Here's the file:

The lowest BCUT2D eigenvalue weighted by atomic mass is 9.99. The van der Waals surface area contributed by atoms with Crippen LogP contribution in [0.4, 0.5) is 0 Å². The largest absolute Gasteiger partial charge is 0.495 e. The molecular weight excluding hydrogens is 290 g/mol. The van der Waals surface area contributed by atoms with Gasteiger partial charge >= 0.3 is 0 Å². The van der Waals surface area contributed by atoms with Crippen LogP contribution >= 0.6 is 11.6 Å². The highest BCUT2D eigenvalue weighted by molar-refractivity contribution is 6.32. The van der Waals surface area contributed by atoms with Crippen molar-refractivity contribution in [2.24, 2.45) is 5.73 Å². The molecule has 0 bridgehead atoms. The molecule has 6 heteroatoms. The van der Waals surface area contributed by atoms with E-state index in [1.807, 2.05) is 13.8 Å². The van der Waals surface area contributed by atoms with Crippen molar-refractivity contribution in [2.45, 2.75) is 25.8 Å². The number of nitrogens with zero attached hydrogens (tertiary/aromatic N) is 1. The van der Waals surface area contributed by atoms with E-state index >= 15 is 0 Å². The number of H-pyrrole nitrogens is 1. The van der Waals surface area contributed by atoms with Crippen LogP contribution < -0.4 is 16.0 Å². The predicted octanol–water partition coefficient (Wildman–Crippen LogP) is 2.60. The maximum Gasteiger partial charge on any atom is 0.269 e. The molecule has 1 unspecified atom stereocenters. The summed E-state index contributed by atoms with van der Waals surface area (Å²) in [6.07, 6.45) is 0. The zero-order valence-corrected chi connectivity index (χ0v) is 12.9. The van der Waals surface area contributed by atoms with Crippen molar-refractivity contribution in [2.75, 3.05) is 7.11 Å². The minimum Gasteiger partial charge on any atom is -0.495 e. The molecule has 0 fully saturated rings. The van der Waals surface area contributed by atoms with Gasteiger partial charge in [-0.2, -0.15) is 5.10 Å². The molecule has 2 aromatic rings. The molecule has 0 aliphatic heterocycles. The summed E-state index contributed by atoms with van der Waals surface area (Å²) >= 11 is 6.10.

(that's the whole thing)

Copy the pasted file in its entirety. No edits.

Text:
The lowest BCUT2D eigenvalue weighted by atomic mass is 9.99. The van der Waals surface area contributed by atoms with Crippen LogP contribution in [0.4, 0.5) is 0 Å². The largest absolute Gasteiger partial charge is 0.495 e. The molecular weight excluding hydrogens is 290 g/mol. The van der Waals surface area contributed by atoms with Gasteiger partial charge >= 0.3 is 0 Å². The van der Waals surface area contributed by atoms with Crippen LogP contribution >= 0.6 is 11.6 Å². The highest BCUT2D eigenvalue weighted by molar-refractivity contribution is 6.32. The van der Waals surface area contributed by atoms with Crippen molar-refractivity contribution in [2.24, 2.45) is 5.73 Å². The molecule has 0 bridgehead atoms. The molecule has 6 heteroatoms. The van der Waals surface area contributed by atoms with E-state index in [1.807, 2.05) is 13.8 Å². The van der Waals surface area contributed by atoms with Crippen molar-refractivity contribution in [2.45, 2.75) is 25.8 Å². The number of nitrogens with zero attached hydrogens (tertiary/aromatic N) is 1. The van der Waals surface area contributed by atoms with E-state index >= 15 is 0 Å². The number of H-pyrrole nitrogens is 1. The van der Waals surface area contributed by atoms with Crippen LogP contribution < -0.4 is 16.0 Å². The predicted octanol–water partition coefficient (Wildman–Crippen LogP) is 2.60. The maximum Gasteiger partial charge on any atom is 0.269 e. The molecule has 1 unspecified atom stereocenters. The summed E-state index contributed by atoms with van der Waals surface area (Å²) in [6.07, 6.45) is 0. The zero-order valence-corrected chi connectivity index (χ0v) is 12.9. The van der Waals surface area contributed by atoms with Crippen molar-refractivity contribution in [2.75, 3.05) is 7.11 Å². The minimum Gasteiger partial charge on any atom is -0.495 e. The molecule has 0 fully saturated rings. The van der Waals surface area contributed by atoms with Gasteiger partial charge in [-0.2, -0.15) is 5.10 Å². The molecule has 2 aromatic rings. The molecule has 0 aliphatic heterocycles. The summed E-state index contributed by atoms with van der Waals surface area (Å²) >= 11 is 6.10.